How Term Effects Payment and Rates (Example)

On May 15, 2012, in Buyers, by David Monsour

My namesake just so happens to be a mortgage lender.  I accidentally found him when googling myself to check on my site.  Today he posted something interesting that I thought I would share.  Before I show the example I want to explain a few basic principals.  Shorter terms (number of years)  generally offer lower rates.  The payment with a shorter term will generally be higher despite the lower rate however the amount of interest the borrower pays will be quite a bit lower over the length of the loan.  I know there is some technical jargon here so just to be clear shorter term also means the home will be paid off quicker if it isn’t refinanced before payoff.

Loan Amount        Rate           Term          Payment
$200,000.00         3.500%    10               $1,977.72 Fixed
$200,000.00         3.625%    15               $1,442.07 Fixed
$200,000.00         4.250%    25               $1,083.48 Fixed
$200,000.00         4.250%    30               $983.88 Fixed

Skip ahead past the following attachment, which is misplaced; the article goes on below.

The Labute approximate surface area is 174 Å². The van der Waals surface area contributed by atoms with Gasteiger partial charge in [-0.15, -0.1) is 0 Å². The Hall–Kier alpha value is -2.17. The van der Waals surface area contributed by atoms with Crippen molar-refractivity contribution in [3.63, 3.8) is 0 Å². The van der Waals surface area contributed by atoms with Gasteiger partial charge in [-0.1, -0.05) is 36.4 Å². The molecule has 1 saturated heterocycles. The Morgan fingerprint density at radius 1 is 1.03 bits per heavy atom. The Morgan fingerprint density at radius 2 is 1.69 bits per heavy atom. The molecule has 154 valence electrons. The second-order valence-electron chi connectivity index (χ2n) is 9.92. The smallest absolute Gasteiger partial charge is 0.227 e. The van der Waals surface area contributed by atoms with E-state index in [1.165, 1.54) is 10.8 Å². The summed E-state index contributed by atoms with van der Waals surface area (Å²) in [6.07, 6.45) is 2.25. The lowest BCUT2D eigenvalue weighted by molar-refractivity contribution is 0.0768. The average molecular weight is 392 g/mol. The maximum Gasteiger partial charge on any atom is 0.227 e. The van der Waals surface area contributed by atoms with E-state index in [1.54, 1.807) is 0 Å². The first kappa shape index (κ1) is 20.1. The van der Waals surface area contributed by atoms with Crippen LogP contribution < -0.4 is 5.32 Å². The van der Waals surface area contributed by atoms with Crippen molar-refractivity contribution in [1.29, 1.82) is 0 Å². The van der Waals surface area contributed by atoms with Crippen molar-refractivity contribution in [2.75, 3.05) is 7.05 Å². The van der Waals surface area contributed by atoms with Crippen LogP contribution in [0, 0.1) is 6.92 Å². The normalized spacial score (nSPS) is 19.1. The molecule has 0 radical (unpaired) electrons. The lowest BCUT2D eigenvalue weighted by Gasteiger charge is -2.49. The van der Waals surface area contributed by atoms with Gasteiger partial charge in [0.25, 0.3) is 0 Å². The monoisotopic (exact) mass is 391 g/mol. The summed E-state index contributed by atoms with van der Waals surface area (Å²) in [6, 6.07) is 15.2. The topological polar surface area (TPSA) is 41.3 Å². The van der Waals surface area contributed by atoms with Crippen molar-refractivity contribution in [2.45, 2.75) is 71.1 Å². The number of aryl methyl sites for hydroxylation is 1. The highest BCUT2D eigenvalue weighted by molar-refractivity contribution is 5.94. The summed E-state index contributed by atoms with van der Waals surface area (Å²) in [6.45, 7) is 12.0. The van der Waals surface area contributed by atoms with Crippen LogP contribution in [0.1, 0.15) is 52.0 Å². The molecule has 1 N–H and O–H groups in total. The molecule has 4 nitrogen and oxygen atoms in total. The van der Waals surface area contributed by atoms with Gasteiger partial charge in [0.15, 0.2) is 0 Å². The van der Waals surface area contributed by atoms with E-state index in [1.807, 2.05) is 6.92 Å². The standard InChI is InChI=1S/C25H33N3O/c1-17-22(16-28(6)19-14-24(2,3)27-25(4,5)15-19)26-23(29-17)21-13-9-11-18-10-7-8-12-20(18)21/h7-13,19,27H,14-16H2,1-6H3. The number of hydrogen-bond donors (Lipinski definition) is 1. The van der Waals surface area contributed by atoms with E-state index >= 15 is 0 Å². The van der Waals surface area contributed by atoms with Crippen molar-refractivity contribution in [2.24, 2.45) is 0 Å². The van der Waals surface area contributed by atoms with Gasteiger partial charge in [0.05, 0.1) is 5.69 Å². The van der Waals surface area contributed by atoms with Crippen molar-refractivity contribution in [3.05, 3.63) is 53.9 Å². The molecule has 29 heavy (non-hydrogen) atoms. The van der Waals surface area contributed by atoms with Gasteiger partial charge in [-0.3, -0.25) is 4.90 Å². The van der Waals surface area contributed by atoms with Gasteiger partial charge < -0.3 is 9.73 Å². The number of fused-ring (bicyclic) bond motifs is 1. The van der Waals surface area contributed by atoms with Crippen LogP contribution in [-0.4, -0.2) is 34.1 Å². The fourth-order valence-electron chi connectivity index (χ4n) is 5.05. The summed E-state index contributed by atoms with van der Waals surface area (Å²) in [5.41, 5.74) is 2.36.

I’m all for the flexibility of 30 year loans.  It gives you the option to pay the low payment but also contribute extra toward principal.  The typical mortgage requires paying 12 payments a year.  Making one additional payment per year, also known as bi-weekly, shortens the term from 30 years to 23 years.  I think for a younger borrowers stretching to 30 years with goals of paying the home off quicker is a great decision.  15 year and 10 year loans are a great products if the payment is very comfortable but if you’re living paycheck to paycheck or close you may want to create a lower monthly obligation.  It’s easy to add more to a payment but missing a payment or a partial payment could lead to foreclosure.

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